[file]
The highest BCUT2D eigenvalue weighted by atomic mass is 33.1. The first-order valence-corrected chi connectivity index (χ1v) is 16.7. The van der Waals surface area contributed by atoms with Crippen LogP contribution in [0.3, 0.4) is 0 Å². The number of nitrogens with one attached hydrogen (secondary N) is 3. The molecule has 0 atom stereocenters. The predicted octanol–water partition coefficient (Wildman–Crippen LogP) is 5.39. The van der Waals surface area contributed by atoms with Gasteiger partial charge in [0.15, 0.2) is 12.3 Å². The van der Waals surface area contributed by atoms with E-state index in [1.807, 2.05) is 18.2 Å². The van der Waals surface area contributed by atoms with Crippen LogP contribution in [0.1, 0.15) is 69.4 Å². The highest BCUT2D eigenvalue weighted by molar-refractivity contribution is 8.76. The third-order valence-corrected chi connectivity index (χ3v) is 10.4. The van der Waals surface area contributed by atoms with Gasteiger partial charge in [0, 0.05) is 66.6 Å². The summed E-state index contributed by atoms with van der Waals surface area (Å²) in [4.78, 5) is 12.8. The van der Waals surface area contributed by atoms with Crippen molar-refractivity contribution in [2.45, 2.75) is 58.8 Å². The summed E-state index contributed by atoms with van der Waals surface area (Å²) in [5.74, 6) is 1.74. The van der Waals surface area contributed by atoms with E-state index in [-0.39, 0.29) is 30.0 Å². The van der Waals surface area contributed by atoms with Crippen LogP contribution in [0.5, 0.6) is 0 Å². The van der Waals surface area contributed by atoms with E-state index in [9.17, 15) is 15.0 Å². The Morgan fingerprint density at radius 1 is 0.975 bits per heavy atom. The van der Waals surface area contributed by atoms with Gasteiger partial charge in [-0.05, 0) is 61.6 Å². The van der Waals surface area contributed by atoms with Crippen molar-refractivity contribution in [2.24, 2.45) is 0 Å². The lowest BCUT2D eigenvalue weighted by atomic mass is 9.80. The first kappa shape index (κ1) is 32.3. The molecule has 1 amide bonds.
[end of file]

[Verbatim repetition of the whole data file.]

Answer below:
The highest BCUT2D eigenvalue weighted by atomic mass is 33.1. The first-order valence-corrected chi connectivity index (χ1v) is 16.7. The van der Waals surface area contributed by atoms with Crippen LogP contribution in [0.3, 0.4) is 0 Å². The number of nitrogens with one attached hydrogen (secondary N) is 3. The molecule has 0 atom stereocenters. The predicted octanol–water partition coefficient (Wildman–Crippen LogP) is 5.39. The van der Waals surface area contributed by atoms with Gasteiger partial charge in [0.15, 0.2) is 12.3 Å². The van der Waals surface area contributed by atoms with E-state index in [1.807, 2.05) is 18.2 Å². The van der Waals surface area contributed by atoms with Crippen LogP contribution in [0.1, 0.15) is 69.4 Å². The highest BCUT2D eigenvalue weighted by molar-refractivity contribution is 8.76. The third-order valence-corrected chi connectivity index (χ3v) is 10.4. The van der Waals surface area contributed by atoms with Gasteiger partial charge in [0, 0.05) is 66.6 Å². The summed E-state index contributed by atoms with van der Waals surface area (Å²) in [4.78, 5) is 12.8. The van der Waals surface area contributed by atoms with Crippen molar-refractivity contribution in [2.45, 2.75) is 58.8 Å². The summed E-state index contributed by atoms with van der Waals surface area (Å²) in [5.74, 6) is 1.74. The van der Waals surface area contributed by atoms with E-state index in [-0.39, 0.29) is 30.0 Å². The van der Waals surface area contributed by atoms with Crippen LogP contribution in [0.5, 0.6) is 0 Å². The van der Waals surface area contributed by atoms with E-state index in [9.17, 15) is 15.0 Å². The Morgan fingerprint density at radius 1 is 0.975 bits per heavy atom. The van der Waals surface area contributed by atoms with Gasteiger partial charge in [-0.05, 0) is 61.6 Å². The van der Waals surface area contributed by atoms with Crippen molar-refractivity contribution in [2.24, 2.45) is 0 Å². The lowest BCUT2D eigenvalue weighted by atomic mass is 9.80. The first kappa shape index (κ1) is 32.3. The molecule has 1 amide bonds.